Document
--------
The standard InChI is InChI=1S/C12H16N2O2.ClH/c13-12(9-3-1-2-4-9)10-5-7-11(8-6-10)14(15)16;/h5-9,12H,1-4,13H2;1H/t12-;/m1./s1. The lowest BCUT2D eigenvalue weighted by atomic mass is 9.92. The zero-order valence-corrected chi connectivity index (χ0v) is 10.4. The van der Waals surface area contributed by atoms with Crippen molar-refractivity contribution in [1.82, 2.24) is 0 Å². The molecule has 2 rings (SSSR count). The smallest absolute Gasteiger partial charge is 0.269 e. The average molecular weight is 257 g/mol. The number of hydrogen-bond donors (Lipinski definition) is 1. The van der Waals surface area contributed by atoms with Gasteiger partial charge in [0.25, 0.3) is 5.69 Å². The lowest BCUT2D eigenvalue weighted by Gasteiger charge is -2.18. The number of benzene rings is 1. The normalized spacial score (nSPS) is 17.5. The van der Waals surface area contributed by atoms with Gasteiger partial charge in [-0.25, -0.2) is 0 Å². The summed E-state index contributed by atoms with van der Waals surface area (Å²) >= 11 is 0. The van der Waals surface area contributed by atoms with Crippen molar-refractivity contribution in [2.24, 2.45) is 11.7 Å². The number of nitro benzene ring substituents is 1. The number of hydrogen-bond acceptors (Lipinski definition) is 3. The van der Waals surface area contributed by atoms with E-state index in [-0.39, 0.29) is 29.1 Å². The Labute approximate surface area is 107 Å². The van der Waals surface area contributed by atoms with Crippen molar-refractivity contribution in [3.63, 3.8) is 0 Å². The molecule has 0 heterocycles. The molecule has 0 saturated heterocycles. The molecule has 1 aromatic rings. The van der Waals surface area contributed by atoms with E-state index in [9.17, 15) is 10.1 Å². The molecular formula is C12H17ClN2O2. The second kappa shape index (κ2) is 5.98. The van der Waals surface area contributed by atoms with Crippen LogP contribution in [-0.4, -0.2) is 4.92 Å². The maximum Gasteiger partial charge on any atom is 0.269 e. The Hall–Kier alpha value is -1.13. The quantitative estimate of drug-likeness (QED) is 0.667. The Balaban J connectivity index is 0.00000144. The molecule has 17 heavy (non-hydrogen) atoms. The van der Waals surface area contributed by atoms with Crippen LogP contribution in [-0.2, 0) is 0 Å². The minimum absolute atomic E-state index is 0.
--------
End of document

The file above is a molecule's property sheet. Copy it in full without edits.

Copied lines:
The standard InChI is InChI=1S/C12H16N2O2.ClH/c13-12(9-3-1-2-4-9)10-5-7-11(8-6-10)14(15)16;/h5-9,12H,1-4,13H2;1H/t12-;/m1./s1. The lowest BCUT2D eigenvalue weighted by atomic mass is 9.92. The zero-order valence-corrected chi connectivity index (χ0v) is 10.4. The van der Waals surface area contributed by atoms with Crippen molar-refractivity contribution in [1.82, 2.24) is 0 Å². The molecule has 2 rings (SSSR count). The smallest absolute Gasteiger partial charge is 0.269 e. The average molecular weight is 257 g/mol. The number of hydrogen-bond donors (Lipinski definition) is 1. The van der Waals surface area contributed by atoms with Gasteiger partial charge in [0.25, 0.3) is 5.69 Å². The lowest BCUT2D eigenvalue weighted by Gasteiger charge is -2.18. The number of benzene rings is 1. The normalized spacial score (nSPS) is 17.5. The van der Waals surface area contributed by atoms with Gasteiger partial charge in [-0.25, -0.2) is 0 Å². The summed E-state index contributed by atoms with van der Waals surface area (Å²) >= 11 is 0. The van der Waals surface area contributed by atoms with Crippen molar-refractivity contribution in [2.24, 2.45) is 11.7 Å². The number of nitro benzene ring substituents is 1. The number of hydrogen-bond acceptors (Lipinski definition) is 3. The van der Waals surface area contributed by atoms with E-state index in [-0.39, 0.29) is 29.1 Å². The Labute approximate surface area is 107 Å². The van der Waals surface area contributed by atoms with Crippen molar-refractivity contribution in [3.63, 3.8) is 0 Å². The molecule has 0 heterocycles. The molecule has 0 saturated heterocycles. The molecule has 1 aromatic rings. The van der Waals surface area contributed by atoms with E-state index in [9.17, 15) is 10.1 Å². The molecular formula is C12H17ClN2O2. The second kappa shape index (κ2) is 5.98. The van der Waals surface area contributed by atoms with Crippen LogP contribution in [-0.4, -0.2) is 4.92 Å². The maximum Gasteiger partial charge on any atom is 0.269 e. The Hall–Kier alpha value is -1.13. The quantitative estimate of drug-likeness (QED) is 0.667. The Balaban J connectivity index is 0.00000144. The molecule has 17 heavy (non-hydrogen) atoms. The van der Waals surface area contributed by atoms with Crippen LogP contribution in [-0.2, 0) is 0 Å². The minimum absolute atomic E-state index is 0.